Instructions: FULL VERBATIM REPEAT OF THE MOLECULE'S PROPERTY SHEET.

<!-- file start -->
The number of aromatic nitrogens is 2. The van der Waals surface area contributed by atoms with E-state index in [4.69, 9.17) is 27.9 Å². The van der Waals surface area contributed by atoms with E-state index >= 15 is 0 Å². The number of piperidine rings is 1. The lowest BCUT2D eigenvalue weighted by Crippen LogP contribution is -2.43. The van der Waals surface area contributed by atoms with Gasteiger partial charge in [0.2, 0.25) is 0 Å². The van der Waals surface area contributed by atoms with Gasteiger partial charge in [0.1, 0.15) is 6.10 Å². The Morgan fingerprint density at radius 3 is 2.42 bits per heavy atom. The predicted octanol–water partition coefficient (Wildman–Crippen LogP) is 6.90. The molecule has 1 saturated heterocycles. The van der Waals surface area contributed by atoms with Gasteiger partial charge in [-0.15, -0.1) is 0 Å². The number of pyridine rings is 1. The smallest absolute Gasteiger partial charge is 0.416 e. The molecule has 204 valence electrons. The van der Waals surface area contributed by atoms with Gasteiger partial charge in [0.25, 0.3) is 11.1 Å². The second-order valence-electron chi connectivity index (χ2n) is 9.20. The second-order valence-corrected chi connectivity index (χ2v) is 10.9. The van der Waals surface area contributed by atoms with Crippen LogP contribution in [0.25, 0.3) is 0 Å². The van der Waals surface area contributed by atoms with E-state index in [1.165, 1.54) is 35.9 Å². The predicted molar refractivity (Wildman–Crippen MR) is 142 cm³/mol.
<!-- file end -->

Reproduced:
The number of aromatic nitrogens is 2. The van der Waals surface area contributed by atoms with E-state index in [4.69, 9.17) is 27.9 Å². The van der Waals surface area contributed by atoms with E-state index >= 15 is 0 Å². The number of piperidine rings is 1. The lowest BCUT2D eigenvalue weighted by Crippen LogP contribution is -2.43. The van der Waals surface area contributed by atoms with Gasteiger partial charge in [0.2, 0.25) is 0 Å². The van der Waals surface area contributed by atoms with Gasteiger partial charge in [0.1, 0.15) is 6.10 Å². The Morgan fingerprint density at radius 3 is 2.42 bits per heavy atom. The predicted octanol–water partition coefficient (Wildman–Crippen LogP) is 6.90. The molecule has 1 saturated heterocycles. The van der Waals surface area contributed by atoms with Gasteiger partial charge in [-0.15, -0.1) is 0 Å². The number of pyridine rings is 1. The smallest absolute Gasteiger partial charge is 0.416 e. The molecule has 204 valence electrons. The van der Waals surface area contributed by atoms with Gasteiger partial charge in [0.25, 0.3) is 11.1 Å². The second-order valence-electron chi connectivity index (χ2n) is 9.20. The second-order valence-corrected chi connectivity index (χ2v) is 10.9. The van der Waals surface area contributed by atoms with Crippen LogP contribution in [0.25, 0.3) is 0 Å². The van der Waals surface area contributed by atoms with E-state index in [1.165, 1.54) is 35.9 Å². The predicted molar refractivity (Wildman–Crippen MR) is 142 cm³/mol.